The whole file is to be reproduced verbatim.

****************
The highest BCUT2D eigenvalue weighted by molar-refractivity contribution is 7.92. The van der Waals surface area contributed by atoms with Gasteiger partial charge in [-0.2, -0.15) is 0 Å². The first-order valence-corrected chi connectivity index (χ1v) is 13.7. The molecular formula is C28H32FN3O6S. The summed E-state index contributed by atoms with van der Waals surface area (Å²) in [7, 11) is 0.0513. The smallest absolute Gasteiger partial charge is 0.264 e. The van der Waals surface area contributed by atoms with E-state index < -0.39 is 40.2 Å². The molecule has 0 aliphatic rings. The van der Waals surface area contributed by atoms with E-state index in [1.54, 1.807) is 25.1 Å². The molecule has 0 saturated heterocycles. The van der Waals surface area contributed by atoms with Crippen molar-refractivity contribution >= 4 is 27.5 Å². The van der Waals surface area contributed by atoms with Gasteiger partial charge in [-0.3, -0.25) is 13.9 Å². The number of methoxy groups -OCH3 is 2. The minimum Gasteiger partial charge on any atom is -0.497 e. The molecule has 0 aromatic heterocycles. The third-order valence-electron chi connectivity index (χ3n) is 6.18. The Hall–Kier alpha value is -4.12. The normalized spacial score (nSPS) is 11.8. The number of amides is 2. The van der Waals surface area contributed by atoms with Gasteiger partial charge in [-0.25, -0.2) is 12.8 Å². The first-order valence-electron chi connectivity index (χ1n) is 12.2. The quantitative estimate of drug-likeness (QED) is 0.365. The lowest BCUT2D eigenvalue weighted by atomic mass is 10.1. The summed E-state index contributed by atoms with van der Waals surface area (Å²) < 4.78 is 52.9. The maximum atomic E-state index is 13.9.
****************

The highest BCUT2D eigenvalue weighted by molar-refractivity contribution is 7.92. The van der Waals surface area contributed by atoms with Gasteiger partial charge in [-0.2, -0.15) is 0 Å². The first-order valence-corrected chi connectivity index (χ1v) is 13.7. The molecular formula is C28H32FN3O6S. The summed E-state index contributed by atoms with van der Waals surface area (Å²) in [7, 11) is 0.0513. The smallest absolute Gasteiger partial charge is 0.264 e. The van der Waals surface area contributed by atoms with E-state index < -0.39 is 40.2 Å². The molecule has 0 aliphatic rings. The van der Waals surface area contributed by atoms with E-state index in [1.54, 1.807) is 25.1 Å². The molecule has 0 saturated heterocycles. The van der Waals surface area contributed by atoms with Crippen molar-refractivity contribution >= 4 is 27.5 Å². The van der Waals surface area contributed by atoms with Gasteiger partial charge in [-0.3, -0.25) is 13.9 Å². The number of methoxy groups -OCH3 is 2. The minimum Gasteiger partial charge on any atom is -0.497 e. The molecule has 0 aromatic heterocycles. The third-order valence-electron chi connectivity index (χ3n) is 6.18. The Hall–Kier alpha value is -4.12. The normalized spacial score (nSPS) is 11.8. The number of amides is 2. The van der Waals surface area contributed by atoms with Gasteiger partial charge in [-0.25, -0.2) is 12.8 Å². The first-order valence-electron chi connectivity index (χ1n) is 12.2. The quantitative estimate of drug-likeness (QED) is 0.365. The lowest BCUT2D eigenvalue weighted by atomic mass is 10.1. The summed E-state index contributed by atoms with van der Waals surface area (Å²) < 4.78 is 52.9. The maximum atomic E-state index is 13.9.